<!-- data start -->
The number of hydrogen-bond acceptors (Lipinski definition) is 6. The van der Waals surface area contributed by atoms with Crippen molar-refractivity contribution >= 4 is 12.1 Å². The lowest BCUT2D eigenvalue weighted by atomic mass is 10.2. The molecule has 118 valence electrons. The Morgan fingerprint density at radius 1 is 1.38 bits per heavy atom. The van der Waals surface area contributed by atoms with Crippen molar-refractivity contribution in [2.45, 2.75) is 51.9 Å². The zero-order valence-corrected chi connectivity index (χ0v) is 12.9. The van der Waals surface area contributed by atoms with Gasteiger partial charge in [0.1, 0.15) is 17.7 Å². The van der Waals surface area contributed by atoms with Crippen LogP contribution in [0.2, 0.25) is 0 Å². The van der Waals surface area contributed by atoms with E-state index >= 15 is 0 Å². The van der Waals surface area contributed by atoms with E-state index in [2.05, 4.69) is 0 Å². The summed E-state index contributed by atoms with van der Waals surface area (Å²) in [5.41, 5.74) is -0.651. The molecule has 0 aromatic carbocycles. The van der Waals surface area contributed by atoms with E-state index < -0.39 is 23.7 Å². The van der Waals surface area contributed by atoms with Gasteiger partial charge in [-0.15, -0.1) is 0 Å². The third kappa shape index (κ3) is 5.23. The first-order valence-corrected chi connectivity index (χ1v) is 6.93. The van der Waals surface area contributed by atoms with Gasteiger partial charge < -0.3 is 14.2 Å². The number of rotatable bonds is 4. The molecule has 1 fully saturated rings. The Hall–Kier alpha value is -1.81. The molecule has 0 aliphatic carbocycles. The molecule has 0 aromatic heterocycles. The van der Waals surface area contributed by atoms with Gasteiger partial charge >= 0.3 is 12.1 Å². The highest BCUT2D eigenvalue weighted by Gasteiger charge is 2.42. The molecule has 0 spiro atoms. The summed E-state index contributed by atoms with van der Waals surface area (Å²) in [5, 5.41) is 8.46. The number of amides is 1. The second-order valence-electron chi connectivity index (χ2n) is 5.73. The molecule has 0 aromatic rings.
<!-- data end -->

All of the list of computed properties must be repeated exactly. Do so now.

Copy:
The number of hydrogen-bond acceptors (Lipinski definition) is 6. The van der Waals surface area contributed by atoms with Crippen molar-refractivity contribution >= 4 is 12.1 Å². The lowest BCUT2D eigenvalue weighted by atomic mass is 10.2. The molecule has 118 valence electrons. The Morgan fingerprint density at radius 1 is 1.38 bits per heavy atom. The van der Waals surface area contributed by atoms with Crippen molar-refractivity contribution in [2.45, 2.75) is 51.9 Å². The zero-order valence-corrected chi connectivity index (χ0v) is 12.9. The van der Waals surface area contributed by atoms with Gasteiger partial charge in [0.1, 0.15) is 17.7 Å². The van der Waals surface area contributed by atoms with Crippen LogP contribution in [0.2, 0.25) is 0 Å². The van der Waals surface area contributed by atoms with E-state index >= 15 is 0 Å². The van der Waals surface area contributed by atoms with E-state index in [2.05, 4.69) is 0 Å². The summed E-state index contributed by atoms with van der Waals surface area (Å²) in [5.41, 5.74) is -0.651. The molecule has 0 aromatic carbocycles. The van der Waals surface area contributed by atoms with E-state index < -0.39 is 23.7 Å². The van der Waals surface area contributed by atoms with Gasteiger partial charge in [-0.15, -0.1) is 0 Å². The third kappa shape index (κ3) is 5.23. The first-order valence-corrected chi connectivity index (χ1v) is 6.93. The van der Waals surface area contributed by atoms with Gasteiger partial charge < -0.3 is 14.2 Å². The number of rotatable bonds is 4. The molecule has 1 fully saturated rings. The Hall–Kier alpha value is -1.81. The molecule has 0 aliphatic carbocycles. The molecule has 0 aromatic heterocycles. The van der Waals surface area contributed by atoms with Gasteiger partial charge >= 0.3 is 12.1 Å². The highest BCUT2D eigenvalue weighted by Gasteiger charge is 2.42. The molecule has 0 spiro atoms. The summed E-state index contributed by atoms with van der Waals surface area (Å²) in [5, 5.41) is 8.46. The number of amides is 1. The second-order valence-electron chi connectivity index (χ2n) is 5.73. The molecule has 0 aromatic rings.